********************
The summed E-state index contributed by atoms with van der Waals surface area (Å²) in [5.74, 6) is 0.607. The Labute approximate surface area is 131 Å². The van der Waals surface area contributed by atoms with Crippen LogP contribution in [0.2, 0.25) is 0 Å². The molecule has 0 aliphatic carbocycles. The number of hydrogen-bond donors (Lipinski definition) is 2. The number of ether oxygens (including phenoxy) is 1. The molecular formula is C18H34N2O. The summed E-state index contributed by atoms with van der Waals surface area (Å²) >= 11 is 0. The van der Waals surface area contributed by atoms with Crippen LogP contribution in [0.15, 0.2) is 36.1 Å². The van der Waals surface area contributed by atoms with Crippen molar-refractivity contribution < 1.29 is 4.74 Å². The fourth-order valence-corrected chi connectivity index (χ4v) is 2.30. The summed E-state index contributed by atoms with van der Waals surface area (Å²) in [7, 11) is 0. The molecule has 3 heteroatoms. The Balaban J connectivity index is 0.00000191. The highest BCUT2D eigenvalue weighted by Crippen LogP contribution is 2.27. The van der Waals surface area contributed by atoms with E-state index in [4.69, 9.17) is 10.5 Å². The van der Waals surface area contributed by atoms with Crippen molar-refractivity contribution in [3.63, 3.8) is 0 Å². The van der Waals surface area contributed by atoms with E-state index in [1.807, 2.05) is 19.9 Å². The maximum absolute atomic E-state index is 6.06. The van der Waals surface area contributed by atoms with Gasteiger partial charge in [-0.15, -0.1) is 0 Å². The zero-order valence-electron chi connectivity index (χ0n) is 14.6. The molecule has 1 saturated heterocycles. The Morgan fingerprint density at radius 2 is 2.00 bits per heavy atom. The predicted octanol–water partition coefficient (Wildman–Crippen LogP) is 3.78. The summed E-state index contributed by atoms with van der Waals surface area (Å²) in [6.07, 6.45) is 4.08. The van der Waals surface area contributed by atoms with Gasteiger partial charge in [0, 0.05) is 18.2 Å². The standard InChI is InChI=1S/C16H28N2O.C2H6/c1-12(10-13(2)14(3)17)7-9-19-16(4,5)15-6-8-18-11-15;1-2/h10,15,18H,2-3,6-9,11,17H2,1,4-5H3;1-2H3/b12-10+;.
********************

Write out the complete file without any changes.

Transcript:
The summed E-state index contributed by atoms with van der Waals surface area (Å²) in [5.74, 6) is 0.607. The Labute approximate surface area is 131 Å². The van der Waals surface area contributed by atoms with Crippen LogP contribution in [0.2, 0.25) is 0 Å². The molecule has 0 aliphatic carbocycles. The number of hydrogen-bond donors (Lipinski definition) is 2. The number of ether oxygens (including phenoxy) is 1. The molecular formula is C18H34N2O. The summed E-state index contributed by atoms with van der Waals surface area (Å²) >= 11 is 0. The van der Waals surface area contributed by atoms with Crippen LogP contribution in [0.15, 0.2) is 36.1 Å². The van der Waals surface area contributed by atoms with Crippen molar-refractivity contribution < 1.29 is 4.74 Å². The fourth-order valence-corrected chi connectivity index (χ4v) is 2.30. The summed E-state index contributed by atoms with van der Waals surface area (Å²) in [7, 11) is 0. The molecule has 3 heteroatoms. The Balaban J connectivity index is 0.00000191. The highest BCUT2D eigenvalue weighted by Crippen LogP contribution is 2.27. The van der Waals surface area contributed by atoms with E-state index in [4.69, 9.17) is 10.5 Å². The van der Waals surface area contributed by atoms with Crippen molar-refractivity contribution in [3.63, 3.8) is 0 Å². The van der Waals surface area contributed by atoms with E-state index in [1.807, 2.05) is 19.9 Å². The maximum absolute atomic E-state index is 6.06. The van der Waals surface area contributed by atoms with Gasteiger partial charge in [-0.15, -0.1) is 0 Å². The zero-order valence-electron chi connectivity index (χ0n) is 14.6. The molecule has 1 saturated heterocycles. The Morgan fingerprint density at radius 2 is 2.00 bits per heavy atom. The predicted octanol–water partition coefficient (Wildman–Crippen LogP) is 3.78. The summed E-state index contributed by atoms with van der Waals surface area (Å²) in [6.07, 6.45) is 4.08. The van der Waals surface area contributed by atoms with Gasteiger partial charge in [0, 0.05) is 18.2 Å². The standard InChI is InChI=1S/C16H28N2O.C2H6/c1-12(10-13(2)14(3)17)7-9-19-16(4,5)15-6-8-18-11-15;1-2/h10,15,18H,2-3,6-9,11,17H2,1,4-5H3;1-2H3/b12-10+;.